The Act enabling the British government to become a signatory to the Berne Convention, which Convention came into force on 5 December 1887. The commentary describes the nature and extent of British participation in the three conferences which led to the signing of the Berne Convention, against a backdrop of several unsuccessful attempts to reform and consolidate the British copyright regime, the importance of pursuing meaningful Anglo-American copyright negotiations, and the significance of imperial-colonial copyright relations. The commentary also explores the extent to which the cause of Irish Nationalism, and the case for Home Rule, dominated the political landscape in early 1886, so explaining why the opportunity of adhering to the Berne Convention did not also lead to substantive reform of the domestic copyright regime at this time.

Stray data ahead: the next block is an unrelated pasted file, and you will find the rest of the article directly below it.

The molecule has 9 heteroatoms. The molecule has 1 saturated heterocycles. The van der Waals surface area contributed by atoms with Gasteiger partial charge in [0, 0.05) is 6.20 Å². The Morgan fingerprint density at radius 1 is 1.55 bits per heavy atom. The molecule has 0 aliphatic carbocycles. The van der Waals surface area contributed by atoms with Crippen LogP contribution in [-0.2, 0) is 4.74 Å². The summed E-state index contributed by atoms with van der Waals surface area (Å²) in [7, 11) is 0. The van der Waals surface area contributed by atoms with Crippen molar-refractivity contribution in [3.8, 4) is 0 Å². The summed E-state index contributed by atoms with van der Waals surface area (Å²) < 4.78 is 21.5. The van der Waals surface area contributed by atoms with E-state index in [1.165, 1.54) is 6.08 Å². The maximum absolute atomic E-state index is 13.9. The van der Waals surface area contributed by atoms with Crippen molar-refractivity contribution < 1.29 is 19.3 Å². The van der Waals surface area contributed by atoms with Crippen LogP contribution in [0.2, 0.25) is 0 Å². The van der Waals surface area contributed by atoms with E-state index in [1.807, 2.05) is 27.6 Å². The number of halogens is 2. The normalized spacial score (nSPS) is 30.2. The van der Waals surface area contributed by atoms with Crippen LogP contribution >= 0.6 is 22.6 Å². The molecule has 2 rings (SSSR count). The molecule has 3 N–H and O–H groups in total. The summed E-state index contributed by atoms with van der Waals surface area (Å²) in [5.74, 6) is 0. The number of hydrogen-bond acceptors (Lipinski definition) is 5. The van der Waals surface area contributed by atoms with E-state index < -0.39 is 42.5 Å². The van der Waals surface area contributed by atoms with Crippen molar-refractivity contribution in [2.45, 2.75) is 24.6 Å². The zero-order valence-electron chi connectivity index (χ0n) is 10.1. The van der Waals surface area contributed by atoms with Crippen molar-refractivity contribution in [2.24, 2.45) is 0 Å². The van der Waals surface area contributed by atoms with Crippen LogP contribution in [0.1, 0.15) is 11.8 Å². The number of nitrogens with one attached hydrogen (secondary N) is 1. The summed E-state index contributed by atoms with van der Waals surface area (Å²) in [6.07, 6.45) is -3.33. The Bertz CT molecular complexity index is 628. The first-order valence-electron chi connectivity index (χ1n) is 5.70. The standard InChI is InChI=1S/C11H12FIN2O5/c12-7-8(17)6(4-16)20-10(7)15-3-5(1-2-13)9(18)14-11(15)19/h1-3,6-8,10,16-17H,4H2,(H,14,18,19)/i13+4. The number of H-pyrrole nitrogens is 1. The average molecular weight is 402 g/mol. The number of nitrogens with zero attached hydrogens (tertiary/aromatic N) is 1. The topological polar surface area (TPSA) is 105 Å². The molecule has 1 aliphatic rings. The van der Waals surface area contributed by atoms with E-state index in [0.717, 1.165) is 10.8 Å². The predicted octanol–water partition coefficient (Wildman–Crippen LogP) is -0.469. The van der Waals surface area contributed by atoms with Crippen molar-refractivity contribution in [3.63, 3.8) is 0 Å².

|Media of output||Online|
|Publisher||University of Cambridge|
|Publication status||Published - 2008|
Bibliographical notePlease cite as: Deazley, R. (2008) ‘Commentary on International Copyright Act 1886', in Primary Sources on Copyright (1450-1900), eds L. Bently & M. Kretschmer, www.copyrighthistory.org
- copyright history